As a leader, you earn trust when you follow through on commitments. Then as trust grows, people feel more at ease with you with bigger commitments in other areas of leadership. As you live out your trustworthiness, people learn that they can rely upon you.

Learn More:

Compassion

In the Gallup survey, words like caring, friendship, happiness, and love are used to describe what people need and want from their leaders. In a word, people are looking for leaders with compassion. They are looking for leaders, whether spiritual, political, corporate, or educational, to listen to them, affirm their worth, and love them.

To lead with compassion means contributing to the happiness and well-being of the people entrusted to your care. It is more than “being nice.” It is an intentional action to nurture people to their full potential. As the leader, you develop authentic relationships for the purpose of helping people become who they were created to be. 

Explore More About Compassion here:

Stability

We are living in a time of enormous change. Daily we experience the anxiety of the ground moving under our feet. When the foundation upon which we have been living begins to shift, our anxiety levels intensify.

When you are driven by anxiety, you see the world differently. You begin to make your decisions based upon the fear of scarcity and to focus on problems and shortages rather than possibilities and abundance. As a leader, it is during such anxiety you need the courage to stay focused and to lead the people entrusted to your care.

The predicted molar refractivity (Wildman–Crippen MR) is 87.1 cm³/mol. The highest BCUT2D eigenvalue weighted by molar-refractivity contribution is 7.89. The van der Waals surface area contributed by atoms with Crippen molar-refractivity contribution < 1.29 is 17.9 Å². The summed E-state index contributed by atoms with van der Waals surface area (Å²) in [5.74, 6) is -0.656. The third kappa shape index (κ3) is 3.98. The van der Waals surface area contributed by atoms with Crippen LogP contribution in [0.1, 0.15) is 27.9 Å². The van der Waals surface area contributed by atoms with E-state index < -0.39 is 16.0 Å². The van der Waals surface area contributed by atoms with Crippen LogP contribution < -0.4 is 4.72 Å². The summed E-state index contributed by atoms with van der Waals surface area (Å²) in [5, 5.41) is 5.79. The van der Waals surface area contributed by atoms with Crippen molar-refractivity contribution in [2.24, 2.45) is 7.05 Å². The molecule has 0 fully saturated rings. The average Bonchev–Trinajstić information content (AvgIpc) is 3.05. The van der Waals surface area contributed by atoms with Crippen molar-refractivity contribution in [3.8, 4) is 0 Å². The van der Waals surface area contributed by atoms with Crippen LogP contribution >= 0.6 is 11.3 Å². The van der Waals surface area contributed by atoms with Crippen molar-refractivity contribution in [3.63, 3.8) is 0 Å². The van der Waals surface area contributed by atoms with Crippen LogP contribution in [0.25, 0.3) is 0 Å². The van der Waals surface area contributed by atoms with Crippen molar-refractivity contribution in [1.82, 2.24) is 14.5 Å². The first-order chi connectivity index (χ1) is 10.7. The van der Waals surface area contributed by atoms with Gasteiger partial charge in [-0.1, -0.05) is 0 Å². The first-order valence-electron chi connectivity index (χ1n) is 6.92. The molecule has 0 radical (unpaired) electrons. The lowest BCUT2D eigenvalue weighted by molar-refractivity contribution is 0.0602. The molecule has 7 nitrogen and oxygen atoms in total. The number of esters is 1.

During times like this, one of the qualities people want in a leader is stability. According to the Gallup survey, words like strength, support, and peace are used to describe what people need and want from their leaders. The survey reveals that people are looking for leaders who provide stability.

It is during times of uncertainty, that people want and need leaders of stable influence to navigate the unknowns of changing culture, communities, and churches. Whether you believe it or not, your leadership makes the world a better place. 

Explore More about Stability:

Hope

As our world changes, our churches struggle, and we face uncertainty and fear, people are looking for leaders who can make a positive impact upon their lives and in the community. They are looking for inspiration that speaks to their needs. They want and need a leader who instills hope for the future. 

What has surfaced in the Gallup survey, is people want and need direction, faith, and guidance from their leaders. These words describe the outcomes of hope.